You don’t have to stay in your pension scheme. You do have the option to transfer out of your final salary scheme. Given final salary pensions are an expensive long-term promise, many pension funds are offering attractive cash equivalent transfer values to encourage members to leave the scheme in exchange for a pot of cash.
SIPP (Self Invested Personal Pension)
The term SIPP stands for Self Invested Personal Pension. As the name suggests, with a SIPP pension plan, a member has much more autonomy and control over the range of asset classes where they can invest their money. A SIPP is a form of personal pension which offers a greater degree of investment choice than would be available from a traditional pension provider. A SIPP acts as a wrapper that can hold a wider variety of different types of asset class. As members are allowed much greater freedom to dictate how their pensions are invested, SIPPs are often referred to as ‘DIY pensions’.
Most self-employed people use a personal pension for their pension savings. With a personal pension you choose where you want your contributions to be invested from a range of funds offered by the provider.
Whether you have plenty of savings to invest in your pension, or saving into a pension is a stretch for you, there are pension options to suit every need.
A defined benefit pension is common for the employed – it pays out a retirement income based on your salary while you were in employment. Self-employed pensions are defined contribution pensions, and these function more like a tax-friendly savings account.
Transferring or Combining your pension pot can make it easier for you to plan for your retirement. Before you transfer, however, it’s worth considering reasons why it may be the right decision for you.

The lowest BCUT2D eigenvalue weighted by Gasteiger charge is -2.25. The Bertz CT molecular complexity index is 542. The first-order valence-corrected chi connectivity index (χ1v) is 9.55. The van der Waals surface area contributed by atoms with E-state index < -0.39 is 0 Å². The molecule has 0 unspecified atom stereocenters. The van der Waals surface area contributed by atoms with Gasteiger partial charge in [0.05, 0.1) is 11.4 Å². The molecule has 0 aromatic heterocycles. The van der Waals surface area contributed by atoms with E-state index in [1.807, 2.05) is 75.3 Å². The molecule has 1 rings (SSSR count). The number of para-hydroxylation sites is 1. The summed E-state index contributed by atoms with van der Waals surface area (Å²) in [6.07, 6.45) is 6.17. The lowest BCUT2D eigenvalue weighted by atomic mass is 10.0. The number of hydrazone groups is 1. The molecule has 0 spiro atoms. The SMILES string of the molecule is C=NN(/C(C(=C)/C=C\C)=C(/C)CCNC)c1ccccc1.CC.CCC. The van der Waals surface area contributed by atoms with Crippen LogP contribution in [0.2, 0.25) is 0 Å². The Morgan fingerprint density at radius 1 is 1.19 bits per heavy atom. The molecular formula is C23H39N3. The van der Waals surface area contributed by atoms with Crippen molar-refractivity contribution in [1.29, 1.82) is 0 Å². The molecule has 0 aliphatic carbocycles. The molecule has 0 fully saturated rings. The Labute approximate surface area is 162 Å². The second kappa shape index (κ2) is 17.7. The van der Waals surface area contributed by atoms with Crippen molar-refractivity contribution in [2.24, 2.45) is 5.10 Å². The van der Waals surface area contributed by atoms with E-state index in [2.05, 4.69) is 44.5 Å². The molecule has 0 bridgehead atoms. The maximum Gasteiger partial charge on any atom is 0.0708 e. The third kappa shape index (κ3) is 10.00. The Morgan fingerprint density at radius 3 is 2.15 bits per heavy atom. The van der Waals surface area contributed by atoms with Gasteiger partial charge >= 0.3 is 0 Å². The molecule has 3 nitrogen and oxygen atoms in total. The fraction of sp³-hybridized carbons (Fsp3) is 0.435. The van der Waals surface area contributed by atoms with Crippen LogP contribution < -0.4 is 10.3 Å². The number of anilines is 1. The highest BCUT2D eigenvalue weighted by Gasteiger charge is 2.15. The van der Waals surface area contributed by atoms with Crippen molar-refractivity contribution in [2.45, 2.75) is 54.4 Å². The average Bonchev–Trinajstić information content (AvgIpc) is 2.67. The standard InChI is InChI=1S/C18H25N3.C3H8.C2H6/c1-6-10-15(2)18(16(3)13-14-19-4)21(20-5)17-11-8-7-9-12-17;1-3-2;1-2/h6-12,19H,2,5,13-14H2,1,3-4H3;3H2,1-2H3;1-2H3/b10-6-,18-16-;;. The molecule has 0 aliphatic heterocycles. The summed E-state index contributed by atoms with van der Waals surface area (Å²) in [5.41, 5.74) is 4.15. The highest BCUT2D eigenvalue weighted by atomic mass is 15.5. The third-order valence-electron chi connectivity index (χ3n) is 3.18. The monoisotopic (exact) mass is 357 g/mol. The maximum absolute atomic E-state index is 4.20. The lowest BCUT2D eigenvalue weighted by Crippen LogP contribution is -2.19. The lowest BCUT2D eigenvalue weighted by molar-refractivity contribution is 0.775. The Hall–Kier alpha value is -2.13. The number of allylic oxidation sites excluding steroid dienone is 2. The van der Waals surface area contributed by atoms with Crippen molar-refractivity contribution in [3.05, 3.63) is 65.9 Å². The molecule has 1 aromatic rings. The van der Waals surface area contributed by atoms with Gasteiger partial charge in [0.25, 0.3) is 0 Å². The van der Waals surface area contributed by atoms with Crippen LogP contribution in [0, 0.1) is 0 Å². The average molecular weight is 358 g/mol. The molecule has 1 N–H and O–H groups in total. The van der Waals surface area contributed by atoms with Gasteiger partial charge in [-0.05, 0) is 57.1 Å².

The benefits can be;
- Combining into one pension saves you the hassle and paperwork of managing different plans. You only have one company to contact and one place to see how your retirement planning is going.
- Help you understand what you should consider before transferring to us. If it’s right for you, we’ll help you follow the steps to make it happen.
- We will make it easy to transfer your pensions. But we also know there are things about combining pensions you might not understand. That’s why we have advisers who can explain the process and give you the information you need to make an informed decision.
Income drawdown, or pension drawdown, is a way of using your pension pot to provide you with a regular retirement income by reinvesting it in funds specifically designed and managed for this purpose. The income you get will vary depending on the fund’s performance. Since your money stays invested, and it’s usually in the stock market, there is the risk that your fund may fall in value. The upside is that investment growth can provide higher returns and see your pot continue to increase in value. It isn’t guaranteed for life. It’s different to an annuity because your income isn’t guaranteed, and the size of your pension pot can grow or reduce, depending on how your investments perform.